The combination of web analytics and a thoughtful SEO strategy is a winner. Here’s one of my favourite strategies to ensure you’re beating your competition at SEO link building.
So you already know who you think your competition is, but your first step is accepting an objective assessment of your real competitors. Here’s how you do that quickly (and discover the best domains to give your link building strategy a leg up).
If you have connected your Google Webmaster Tools reports to Google Analytics (as all good search marketers do), you’ll have three months worth of data in your Acquisition > Search Engine Optimization > Queries report. Go ahead and set your date range to gather that; then, break out an advanced filter to remove brand terms.
Bear in mind anything in the string is matched, so you can usually filter out all brand queries with two or three filters pretty effectively.
Set rows to 5,000 (you can also spoof this into the URL to gather more data) and export as an Excel sheet. Note: this is a necessary step in Google Analytics, as the export data is set to match the report view.
In Webmaster Tools, there is no need to set a number of results when querying the same data, you just get them all. On the flip side, you don’t get to stack filters, so it can be hard to remove all brand searches from your data. Grabbing data from Analytics instead makes this possible.
Both sources of this data allow geographic filtering, which may be advisable if you haven’t localized your website (and configured your analytics profiles and webmaster verification to segment out in line with your localized web domain architecture).
Now ready a search rank checking tool of your choice to go grab rankings for your top 250 to 500 terms (the more the merrier as your insights will be more accurate, though you may want to cap at 1,000 with larger websites). I use an in-house tool here at QueryClick which, as it happens, has just opened for invites to get free use as part of a private Beta soft launch.
Go ahead and sign up if you’d like to take it for a whirl and follow along. I’ll be using exports from the tool in the next analysis steps.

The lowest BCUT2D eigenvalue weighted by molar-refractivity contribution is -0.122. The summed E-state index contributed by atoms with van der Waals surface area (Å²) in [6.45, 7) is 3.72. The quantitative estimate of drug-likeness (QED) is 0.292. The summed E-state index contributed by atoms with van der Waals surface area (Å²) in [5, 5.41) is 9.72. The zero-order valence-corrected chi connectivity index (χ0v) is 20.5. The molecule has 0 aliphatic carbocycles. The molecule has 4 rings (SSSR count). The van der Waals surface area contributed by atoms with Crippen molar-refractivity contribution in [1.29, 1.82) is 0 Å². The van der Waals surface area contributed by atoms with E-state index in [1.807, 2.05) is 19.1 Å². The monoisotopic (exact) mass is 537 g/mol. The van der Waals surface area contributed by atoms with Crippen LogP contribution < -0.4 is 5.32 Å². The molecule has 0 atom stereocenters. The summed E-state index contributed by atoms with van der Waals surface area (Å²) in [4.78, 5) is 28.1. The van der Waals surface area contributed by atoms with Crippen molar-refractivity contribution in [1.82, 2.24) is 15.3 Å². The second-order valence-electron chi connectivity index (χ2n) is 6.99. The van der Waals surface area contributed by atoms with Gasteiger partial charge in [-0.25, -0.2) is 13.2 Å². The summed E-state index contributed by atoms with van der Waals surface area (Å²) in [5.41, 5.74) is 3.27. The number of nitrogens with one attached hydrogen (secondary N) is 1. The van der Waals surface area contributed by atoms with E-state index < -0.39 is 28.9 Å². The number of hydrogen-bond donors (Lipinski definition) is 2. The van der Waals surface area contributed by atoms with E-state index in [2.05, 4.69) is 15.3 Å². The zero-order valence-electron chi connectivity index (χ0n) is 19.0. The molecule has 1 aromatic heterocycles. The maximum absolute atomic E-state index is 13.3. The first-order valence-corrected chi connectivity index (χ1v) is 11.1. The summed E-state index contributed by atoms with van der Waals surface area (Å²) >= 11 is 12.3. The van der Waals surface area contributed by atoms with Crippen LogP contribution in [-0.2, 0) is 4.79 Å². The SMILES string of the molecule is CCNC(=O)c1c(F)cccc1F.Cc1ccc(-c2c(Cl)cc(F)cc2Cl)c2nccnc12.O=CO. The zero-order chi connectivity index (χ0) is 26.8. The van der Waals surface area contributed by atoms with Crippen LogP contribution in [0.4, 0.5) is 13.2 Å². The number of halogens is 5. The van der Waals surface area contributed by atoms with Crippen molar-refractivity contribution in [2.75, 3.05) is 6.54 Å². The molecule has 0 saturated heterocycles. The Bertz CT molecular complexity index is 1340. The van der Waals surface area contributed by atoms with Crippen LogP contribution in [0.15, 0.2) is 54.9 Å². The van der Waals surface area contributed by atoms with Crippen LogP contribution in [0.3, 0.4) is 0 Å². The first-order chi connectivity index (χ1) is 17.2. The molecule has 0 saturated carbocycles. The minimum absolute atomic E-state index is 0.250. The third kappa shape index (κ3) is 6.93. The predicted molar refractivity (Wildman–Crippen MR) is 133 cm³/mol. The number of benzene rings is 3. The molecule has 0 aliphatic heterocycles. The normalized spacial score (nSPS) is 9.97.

Go get Google’s AdWords data for the keyphrase set you’ve just exported, setting your bid and maximum bid settings high enough to get average position 1 listings. We’ll run a pivot table against that data so export as an Excel sheet.
Next, grab all the ranking data for your search term list. If you’re using the Searchlens tool, then you’ll be prompted which domains are the top performers for the set after the results are gathered, so you can wait until then to get the best performing competitors, add them to the report and then regenerate.
If using a different tool, search for the highest volume search term in your set that remains tightly relevant to your market (likely a 2-3 word term at most) using your AdWords data, and grab relevant domains from the top 10 to set as your competitors.
To calculate your top performing domains, export your raw ranking data (make sure you can get total results listed against each search term in addition to the ranking positions) and use pivot tables to pull out all the rankings achieved by each domain across each tracked search term.
If you are technically proficient, you may find this step easier using full ranking data CSV exports from your rank checker which you dump into a SQL database. You can then query the database to write CSVs of all ranked results for any domain you choose and also pull the total result data for each term.
With your AdWords Excel sheet handy, add in your CSV export data into a tab for each domain you’re interested in. The CSV exports from Searchlens work perfectly here. Pop open another tab and we’ll use some Excel formulas to create a rank matrix to calculate domain performance.
With our rank matrix created above, we can also calculate the ‘top performing’ domains by deciding on the metrics we care about. I like to use a CTR factor applied against the ranked position (which if you haven’t tried to calculate before, you may find this a good starting point), then include the number of results given for each term as a ‘competition’ factor.
You may also decide to use the marketshare of the search engine in the country you’re running your searches from. These metrics are included in Searchlens’ ‘Search Visibility’ calculation, which you can export along with rankings. I’ve taken those calculations and also graphed up the ranking matrix by domain in the below screengrab.
We can see easily the top performers with this visualization of the ranking data and domain scores. Picking out target domains to analyze the backlink profile or perform SWOT analysis on, or for content-led project research is now easy. Save your sheet as a template and you can reuse it with fresh runs of data or comparison of month on month performance.
With your insight into the true top performers for your set of target terms you can now short-cut the strategies that have worked for the top domains with a spot of analysis.
Using Moz’s Opensite Explorer you can rip through backlink profiles to see where the best value links are coming from, safe in the knowledge that those links have driven performance in Google for a domain in your target territory: as close a guarantee of security and SEO performance as there is.
Bear in mind that this is a reactive strategy, and should slot into a wider SEO project in order to ensure you overtake your competition, and don’t just parrot their best performing strategies for yourself.